Surgical Management of Cervical Tumour in a Cow.
The incidence of mesenchymal tumors arising from reproductive tract of large animals is relatively low (Anderson and Sandison, 1969). Among them leiomyoma is a nodular tumor, of firm consistency, brown colour, being reported in cattle and cats, more frequently in dogs. In general, cervical tumors are identical to uterine neoplasms. These are classified as fibroma, leiomyoma, sarcoma and unclassified tumors (Kennedy and Miller, 1993). Tumors of cervix occur vary occasionally. Leiomyomas and to lesser extent fibromas are the most common of these lesions. These cervical tumours are benign tumors and cause mechanical interference.
History and Clinical Observations
A four years old indigenous cow was presented with large hanging mass from vagina (Fig.1). History revealed that the cow normally parturited a calf without any obstacle and placenta was detached from uterus within three hours of delivery. After that the mass was protruded from the vagina. Per-vagianl examination revealed that the mass was attached with cervix of cow. The mass was solid, nearly rectangular in shape, well circumscribed, brownish coloured and encapsulated. Tentatively, it was diagnosed as a tumor mass and surgical correction was planned.
Treatment and Discussion
The animal was restrained in standing position and epidural anaesthesia was given with 10 ml of 2% Lignocaine hydrochloride solution. The mass was washed with 1% Potassium permanganate solution. The mass was retracted outside and clamped using artery forceps on the caudal aspect of mass. The major blood vessels were ligated by chromic catgut no. 2. Then circumferential incision was given around the base of the tumor mass and the mass was surgically removed (Fig. 2). A small section of tumor mass was fixed in 10% formaline saline and sent for histopathological examination. Post-operatively antibiotic Ceftriaxone (Intacef (a))@10mg/kg b. wt was given for 6 days and Meloxicam (Melonex (a)) @ 0.2mg/kg b. wt. for 3 days parenterally. The Haematoxylin and Eosin staining of the sections of the mass revealed whorls and bundles of elongated smooth muscle cells that have oval shaped nuclei and acidophilic cytoplasm which confirmed it as leiomyoma (Fig. 3).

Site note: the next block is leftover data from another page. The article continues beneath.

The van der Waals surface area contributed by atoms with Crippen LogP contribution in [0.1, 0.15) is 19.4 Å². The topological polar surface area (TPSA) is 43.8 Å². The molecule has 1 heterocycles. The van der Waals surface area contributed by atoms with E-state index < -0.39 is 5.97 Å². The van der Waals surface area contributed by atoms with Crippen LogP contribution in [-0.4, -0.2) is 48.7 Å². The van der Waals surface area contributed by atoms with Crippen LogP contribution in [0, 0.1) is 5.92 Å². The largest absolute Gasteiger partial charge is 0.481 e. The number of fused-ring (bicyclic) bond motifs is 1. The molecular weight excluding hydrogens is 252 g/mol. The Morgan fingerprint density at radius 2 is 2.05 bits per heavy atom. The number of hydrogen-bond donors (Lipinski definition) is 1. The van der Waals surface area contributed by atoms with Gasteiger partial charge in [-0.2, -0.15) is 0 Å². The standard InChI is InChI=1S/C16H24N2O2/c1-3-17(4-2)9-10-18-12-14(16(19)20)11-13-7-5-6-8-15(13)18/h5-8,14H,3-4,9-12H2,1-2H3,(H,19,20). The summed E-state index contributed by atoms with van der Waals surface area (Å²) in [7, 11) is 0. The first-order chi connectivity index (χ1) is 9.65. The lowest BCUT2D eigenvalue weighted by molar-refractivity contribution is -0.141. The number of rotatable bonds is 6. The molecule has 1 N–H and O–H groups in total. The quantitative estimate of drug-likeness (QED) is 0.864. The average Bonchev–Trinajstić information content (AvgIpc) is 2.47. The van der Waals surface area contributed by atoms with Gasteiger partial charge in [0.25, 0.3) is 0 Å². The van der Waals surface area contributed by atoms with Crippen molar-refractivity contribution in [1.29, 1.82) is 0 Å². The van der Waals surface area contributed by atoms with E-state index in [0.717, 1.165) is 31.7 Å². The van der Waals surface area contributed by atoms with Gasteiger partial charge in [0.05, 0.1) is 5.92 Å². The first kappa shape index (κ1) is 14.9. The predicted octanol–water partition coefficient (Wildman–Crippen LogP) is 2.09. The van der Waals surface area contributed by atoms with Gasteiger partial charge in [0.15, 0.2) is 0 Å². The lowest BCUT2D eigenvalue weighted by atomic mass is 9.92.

Leiomyomas of genitalia occurs far more frequently in females than males (Meuten, 2002). A cervical leiomyoma is also described within the reproductive tract of a Holstein cow (Sendag et al., 2008). Macroscopically, leiomyoma can reach up to 10-12 cm in diameter without being invasive. Initially, when the tumor is small, it has a fleshy consistency which becomes firm or even hard as it develops due to stromal connective tissue (Noakes et al., 2009). In the present case, the dimension of tumor mass was 18 cm x 14 cm x 9.5 cm and weight about 1.5 kg. Histologically, the tumor is formed by smooth muscle fibers, anarchically arranged in mass of stromal connective tissue. Muscle fibers can have a vortex arrangement, under the form of nests, being covered with normal epithelium at surface (Roberts, 1971). In most cases, leiomyoma projects like nodular tumor into the uterine, vaginal or cervical lumen (Kennedy and Miller, 1993). Further, genital leiomyosarcomas in cattle are more frequently observed within the uterus (Cooper and Valentine, 2002). The most common clinical sign of vulvar, vaginal and cervical leiomyoma is protruding mass and blood discharge (Ramadan et al, 1993). In the present case, no blood discharge was observed. In this case, the tumor mass was still inside the reproductive tract which was not diagnosed earlier. Fortunately the mass was protruded after calving which made easier for diagnosis and treatment. There is no evidence that leiomyoma within female reproductive tract have a hormonal basis (Meuten, 2002). Leiomyomas are benign tumors which are non-invasive and do not metastasize (Hamali and Ashrafihelan , 2010).
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Swagat Panda (1), Sidhartha Sankar Behera (2) and Sadananda Nayak (3)
Department of Veterinary Surgery and Radiology College of Veterinary Science and Animal Husbandry Orissa University of Agriculture and Technology (OUAT) Bhubaneswar - 751003 (Odisha)
(1.) Veterinary Officer, Mobile Veterinary Unit, Balisankara, Sundargarh, Odisha
(2.) Assistant Professor, Department of Veterinary Surgery and Radiology,
(3.) Retired Professor/ Head and Corresponding author. E-mail: prof_snayak @yahoo.co.in
(a) - Brand of Intas Animal Health, Ahmedabad
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|Author:||Panda, Swagat; Behera, Sidhartha Sankar; Nayak, Sadananda|
|Date:||Jul 1, 2017|
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